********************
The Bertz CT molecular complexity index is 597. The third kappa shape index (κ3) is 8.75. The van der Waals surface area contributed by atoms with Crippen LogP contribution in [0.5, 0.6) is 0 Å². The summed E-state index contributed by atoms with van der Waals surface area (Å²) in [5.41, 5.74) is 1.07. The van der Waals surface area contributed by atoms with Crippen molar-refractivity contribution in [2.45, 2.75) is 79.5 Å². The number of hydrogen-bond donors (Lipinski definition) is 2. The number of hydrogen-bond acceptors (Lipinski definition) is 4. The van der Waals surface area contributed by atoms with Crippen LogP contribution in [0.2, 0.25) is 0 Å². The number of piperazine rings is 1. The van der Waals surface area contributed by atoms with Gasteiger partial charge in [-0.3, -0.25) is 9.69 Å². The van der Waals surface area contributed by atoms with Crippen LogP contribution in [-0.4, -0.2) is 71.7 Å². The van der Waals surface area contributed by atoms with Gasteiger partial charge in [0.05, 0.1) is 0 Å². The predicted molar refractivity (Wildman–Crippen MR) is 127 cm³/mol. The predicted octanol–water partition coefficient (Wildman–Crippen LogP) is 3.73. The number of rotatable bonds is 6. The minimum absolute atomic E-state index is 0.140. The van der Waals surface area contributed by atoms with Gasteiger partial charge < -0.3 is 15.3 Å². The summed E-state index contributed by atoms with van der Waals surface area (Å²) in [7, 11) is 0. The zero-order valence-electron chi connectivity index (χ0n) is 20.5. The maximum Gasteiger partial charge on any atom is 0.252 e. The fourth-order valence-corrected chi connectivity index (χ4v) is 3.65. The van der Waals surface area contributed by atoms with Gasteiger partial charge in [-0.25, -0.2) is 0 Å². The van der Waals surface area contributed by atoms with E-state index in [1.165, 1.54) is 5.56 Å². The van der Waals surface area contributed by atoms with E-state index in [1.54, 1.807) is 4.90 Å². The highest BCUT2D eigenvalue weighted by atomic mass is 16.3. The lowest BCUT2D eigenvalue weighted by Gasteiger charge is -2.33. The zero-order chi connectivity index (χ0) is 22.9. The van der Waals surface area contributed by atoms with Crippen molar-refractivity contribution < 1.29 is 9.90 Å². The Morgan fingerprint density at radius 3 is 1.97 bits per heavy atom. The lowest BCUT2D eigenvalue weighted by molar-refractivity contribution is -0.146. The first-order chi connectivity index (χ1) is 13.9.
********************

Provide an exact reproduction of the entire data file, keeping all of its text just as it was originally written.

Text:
The Bertz CT molecular complexity index is 597. The third kappa shape index (κ3) is 8.75. The van der Waals surface area contributed by atoms with Crippen LogP contribution in [0.5, 0.6) is 0 Å². The summed E-state index contributed by atoms with van der Waals surface area (Å²) in [5.41, 5.74) is 1.07. The van der Waals surface area contributed by atoms with Crippen molar-refractivity contribution in [2.45, 2.75) is 79.5 Å². The number of hydrogen-bond donors (Lipinski definition) is 2. The number of hydrogen-bond acceptors (Lipinski definition) is 4. The van der Waals surface area contributed by atoms with Crippen LogP contribution in [0.2, 0.25) is 0 Å². The number of piperazine rings is 1. The van der Waals surface area contributed by atoms with Gasteiger partial charge in [-0.3, -0.25) is 9.69 Å². The van der Waals surface area contributed by atoms with Crippen LogP contribution in [-0.4, -0.2) is 71.7 Å². The van der Waals surface area contributed by atoms with Gasteiger partial charge in [0.05, 0.1) is 0 Å². The predicted molar refractivity (Wildman–Crippen MR) is 127 cm³/mol. The predicted octanol–water partition coefficient (Wildman–Crippen LogP) is 3.73. The number of rotatable bonds is 6. The minimum absolute atomic E-state index is 0.140. The van der Waals surface area contributed by atoms with Gasteiger partial charge < -0.3 is 15.3 Å². The summed E-state index contributed by atoms with van der Waals surface area (Å²) in [7, 11) is 0. The zero-order valence-electron chi connectivity index (χ0n) is 20.5. The maximum Gasteiger partial charge on any atom is 0.252 e. The fourth-order valence-corrected chi connectivity index (χ4v) is 3.65. The van der Waals surface area contributed by atoms with Gasteiger partial charge in [-0.25, -0.2) is 0 Å². The van der Waals surface area contributed by atoms with E-state index in [1.165, 1.54) is 5.56 Å². The van der Waals surface area contributed by atoms with E-state index in [1.54, 1.807) is 4.90 Å². The highest BCUT2D eigenvalue weighted by atomic mass is 16.3. The lowest BCUT2D eigenvalue weighted by Gasteiger charge is -2.33. The zero-order chi connectivity index (χ0) is 22.9. The van der Waals surface area contributed by atoms with Crippen molar-refractivity contribution < 1.29 is 9.90 Å². The Morgan fingerprint density at radius 3 is 1.97 bits per heavy atom. The lowest BCUT2D eigenvalue weighted by molar-refractivity contribution is -0.146. The first-order chi connectivity index (χ1) is 13.9.